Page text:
Mark Dean – Developer of Industry Standard Architecture and the IBM PC
Professor Mark E. Dean, born in 1957 in Tennessee, displayed a passion for technology and innovation from a young age. Encouraged by his father, Dean, Mark became an exceptional student and star athlete, studying electrical engineering at the University of Tennessee and graduating at the top of his class in 1979.
After receiving multiple job offers, Dean chose IBM, starting as an engineer during the transition from punch cards to screen-based displays. He played a pivotal role in the PC revolution, co-developing the Industry Standard Architecture (ISA) system bus, a set of wires inside of a computer that allows data to be passed back and forth, with Dennis Moeller. This technology became an industry standard, allowing users to expand PCs by plugging in various devices directly.
In 1982, Dean, at age 25, led the team that designed the original IBM PC, earning three of the nine original patents for the device. Following this success, he pursued higher education, completing a master’s degree at Florida Atlantic University and later a doctorate at Stanford University.
Dean’s most significant breakthrough came in 1999 when, along with an IBM team, he created the first gigahertz chip, enabling computers to perform one billion calculations per second. This innovation shattered previous processing speed barriers and revolutionized data processing capabilities.
Mark E. Dean’s contributions to the tech industry, spanning from PC design to groundbreaking chip development, have left an indelible mark, making him a pioneer and influential figure in the evolution of computing technology.
Marian R. Croak – Developer of Voice of Internet Protocol (VoIP)
Marian R. Croak, a highly accomplished inventor in voice and data communication with over 200 patents, is renowned for developing Voice Over Internet Protocols (VoIP). Born in 1955 and raised in New York City, her childhood fascination with repair persons laid the foundation for her passion to “fix things” and improve them. Influenced by early role models, including high school math and science teachers, as well as her father, who built her a home chemistry set, Croak pursued a STEM career. She earned her undergraduate degree from Princeton University and a doctorate in social psychology and quantitative analysis from the University of Southern California.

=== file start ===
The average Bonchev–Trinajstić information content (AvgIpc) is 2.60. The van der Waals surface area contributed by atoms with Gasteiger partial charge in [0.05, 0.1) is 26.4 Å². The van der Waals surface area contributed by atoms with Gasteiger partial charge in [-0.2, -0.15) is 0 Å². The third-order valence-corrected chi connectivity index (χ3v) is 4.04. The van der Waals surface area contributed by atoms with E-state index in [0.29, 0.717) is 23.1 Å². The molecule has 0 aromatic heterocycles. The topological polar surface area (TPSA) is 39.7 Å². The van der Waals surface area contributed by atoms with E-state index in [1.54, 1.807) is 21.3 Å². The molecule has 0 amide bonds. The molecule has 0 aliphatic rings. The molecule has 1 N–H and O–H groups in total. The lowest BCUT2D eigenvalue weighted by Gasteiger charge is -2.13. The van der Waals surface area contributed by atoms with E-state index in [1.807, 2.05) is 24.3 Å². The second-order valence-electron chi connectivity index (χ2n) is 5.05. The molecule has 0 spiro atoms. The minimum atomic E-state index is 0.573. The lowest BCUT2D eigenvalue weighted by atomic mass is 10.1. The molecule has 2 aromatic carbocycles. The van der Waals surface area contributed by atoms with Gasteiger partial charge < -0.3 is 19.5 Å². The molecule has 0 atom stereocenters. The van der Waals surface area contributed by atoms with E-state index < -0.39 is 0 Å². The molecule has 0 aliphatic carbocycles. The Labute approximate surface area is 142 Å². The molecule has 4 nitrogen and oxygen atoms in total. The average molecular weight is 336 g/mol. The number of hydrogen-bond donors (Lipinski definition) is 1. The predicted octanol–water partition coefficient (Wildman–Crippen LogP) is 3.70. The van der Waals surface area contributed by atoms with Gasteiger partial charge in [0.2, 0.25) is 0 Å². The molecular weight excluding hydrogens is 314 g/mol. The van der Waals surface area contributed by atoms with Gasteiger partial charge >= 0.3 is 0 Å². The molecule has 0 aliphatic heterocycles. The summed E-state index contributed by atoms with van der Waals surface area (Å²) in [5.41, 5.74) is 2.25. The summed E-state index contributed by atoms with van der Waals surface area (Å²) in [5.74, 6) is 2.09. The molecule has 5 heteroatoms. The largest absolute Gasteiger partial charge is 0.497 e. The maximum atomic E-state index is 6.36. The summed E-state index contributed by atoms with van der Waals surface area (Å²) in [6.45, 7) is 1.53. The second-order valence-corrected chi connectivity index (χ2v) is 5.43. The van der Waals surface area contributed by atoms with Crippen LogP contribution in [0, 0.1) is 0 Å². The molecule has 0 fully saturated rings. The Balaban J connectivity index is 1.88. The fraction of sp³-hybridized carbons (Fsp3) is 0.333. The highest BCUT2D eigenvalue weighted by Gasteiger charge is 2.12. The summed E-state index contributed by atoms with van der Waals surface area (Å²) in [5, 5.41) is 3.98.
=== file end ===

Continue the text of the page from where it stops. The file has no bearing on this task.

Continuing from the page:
Joining AT&T Bell Laboratories in 1982, Croak’s career spanned over three decades in various roles in voice and data communication. Anticipating the Internet’s dominance, she played a crucial role in developing technology to “transform the internet,” establishing the fundamentals for VoIP. Her contributions extended to advancements in voice and text messaging on cellular phones. Croak also invented technology enabling text-based donations to charity.
Leaving AT&T in 2014 as Senior Vice President of Applications and Services Infrastructure, overseeing a significant team, Croak joined Google as a Vice President in the engineering group. In her current role, she is focused on expanding the Internet’s capabilities globally and enhancing accessibility in the developing world. Croak’s prolific career, dedication to innovation, and leadership continue to shape the landscape of voice and data communication technologies.
Conclusion: Trailblazing Legacies in Technology
In the ever-evolving landscape of technology, the stories of Annie Easley, Clarence “Skip” Ellis, Roy L. Clay Sr., Mark E. Dean, and Marian R. Croak stand as a testament to the transformative power of innovation and perseverance. From NASA’s early computing era to the creation of iconic software, these trailblazers have shaped the industry and paved the way for diversity and inclusivity.
Annie Easley’s resilience and commitment to education inspire future generations, while Dr. Clarence Ellis’s contributions to GUI development continue to influence how we interact with technology. Roy L. Clay Sr., the pioneer of Silicon Valley, excelled in software and actively worked towards empowering his community.
Mark E. Dean’s groundbreaking work in PC design and chip development has left an enduring mark on computing, and Marian R. Croak’s voice and data communication advancements underscore the ever-expanding possibilities of the internet.
As we reflect on their legacies, we recognize that the technological landscape thrives when fueled by diversity, determination, and a commitment to positive change. These luminaries have not only shaped the past but have illuminated a path for the future, where innovation knows no boundaries and opportunities are open to all.
To celebrate more Black Computer Science Pioneers, visit: https://elective.collegeboard.org/black-computer-science-pioneers-everyone-needs-know